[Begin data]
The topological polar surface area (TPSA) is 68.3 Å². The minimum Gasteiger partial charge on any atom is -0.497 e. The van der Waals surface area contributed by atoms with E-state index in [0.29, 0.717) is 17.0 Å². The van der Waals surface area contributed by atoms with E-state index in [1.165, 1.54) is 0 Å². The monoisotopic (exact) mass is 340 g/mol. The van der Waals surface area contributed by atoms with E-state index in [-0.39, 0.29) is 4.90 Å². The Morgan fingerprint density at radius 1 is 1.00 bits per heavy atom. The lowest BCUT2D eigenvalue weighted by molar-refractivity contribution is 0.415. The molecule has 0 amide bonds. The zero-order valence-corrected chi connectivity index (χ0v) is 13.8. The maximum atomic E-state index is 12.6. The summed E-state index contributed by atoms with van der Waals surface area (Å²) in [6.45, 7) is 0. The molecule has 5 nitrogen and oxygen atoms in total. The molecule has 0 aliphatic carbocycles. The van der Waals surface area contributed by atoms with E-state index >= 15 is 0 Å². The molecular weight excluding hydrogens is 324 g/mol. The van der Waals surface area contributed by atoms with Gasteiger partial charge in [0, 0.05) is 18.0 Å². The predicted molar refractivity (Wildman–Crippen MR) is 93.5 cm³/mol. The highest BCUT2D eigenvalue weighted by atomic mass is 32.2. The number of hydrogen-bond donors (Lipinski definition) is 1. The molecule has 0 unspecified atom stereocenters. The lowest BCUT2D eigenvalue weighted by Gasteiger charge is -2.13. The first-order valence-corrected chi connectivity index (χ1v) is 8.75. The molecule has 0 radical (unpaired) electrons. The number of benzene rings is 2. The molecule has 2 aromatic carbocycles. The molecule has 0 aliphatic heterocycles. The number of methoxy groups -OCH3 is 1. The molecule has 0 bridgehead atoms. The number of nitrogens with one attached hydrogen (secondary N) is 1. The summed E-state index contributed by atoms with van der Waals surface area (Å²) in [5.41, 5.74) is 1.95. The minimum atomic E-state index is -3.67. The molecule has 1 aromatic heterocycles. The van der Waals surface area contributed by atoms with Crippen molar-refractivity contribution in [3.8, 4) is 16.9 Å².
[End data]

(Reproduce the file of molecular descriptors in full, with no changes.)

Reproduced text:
The topological polar surface area (TPSA) is 68.3 Å². The minimum Gasteiger partial charge on any atom is -0.497 e. The van der Waals surface area contributed by atoms with E-state index in [0.29, 0.717) is 17.0 Å². The van der Waals surface area contributed by atoms with E-state index in [1.165, 1.54) is 0 Å². The monoisotopic (exact) mass is 340 g/mol. The van der Waals surface area contributed by atoms with E-state index in [-0.39, 0.29) is 4.90 Å². The Morgan fingerprint density at radius 1 is 1.00 bits per heavy atom. The lowest BCUT2D eigenvalue weighted by molar-refractivity contribution is 0.415. The molecule has 0 amide bonds. The zero-order valence-corrected chi connectivity index (χ0v) is 13.8. The maximum atomic E-state index is 12.6. The summed E-state index contributed by atoms with van der Waals surface area (Å²) in [6.45, 7) is 0. The molecule has 5 nitrogen and oxygen atoms in total. The molecule has 0 aliphatic carbocycles. The van der Waals surface area contributed by atoms with E-state index >= 15 is 0 Å². The molecular weight excluding hydrogens is 324 g/mol. The van der Waals surface area contributed by atoms with Gasteiger partial charge in [0, 0.05) is 18.0 Å². The predicted molar refractivity (Wildman–Crippen MR) is 93.5 cm³/mol. The highest BCUT2D eigenvalue weighted by atomic mass is 32.2. The number of hydrogen-bond donors (Lipinski definition) is 1. The molecule has 0 unspecified atom stereocenters. The lowest BCUT2D eigenvalue weighted by Gasteiger charge is -2.13. The first-order valence-corrected chi connectivity index (χ1v) is 8.75. The molecule has 0 radical (unpaired) electrons. The number of benzene rings is 2. The molecule has 2 aromatic carbocycles. The molecule has 0 aliphatic heterocycles. The number of methoxy groups -OCH3 is 1. The molecule has 0 bridgehead atoms. The number of nitrogens with one attached hydrogen (secondary N) is 1. The summed E-state index contributed by atoms with van der Waals surface area (Å²) in [5.41, 5.74) is 1.95. The minimum atomic E-state index is -3.67. The molecule has 1 aromatic heterocycles. The van der Waals surface area contributed by atoms with Crippen molar-refractivity contribution in [3.8, 4) is 16.9 Å².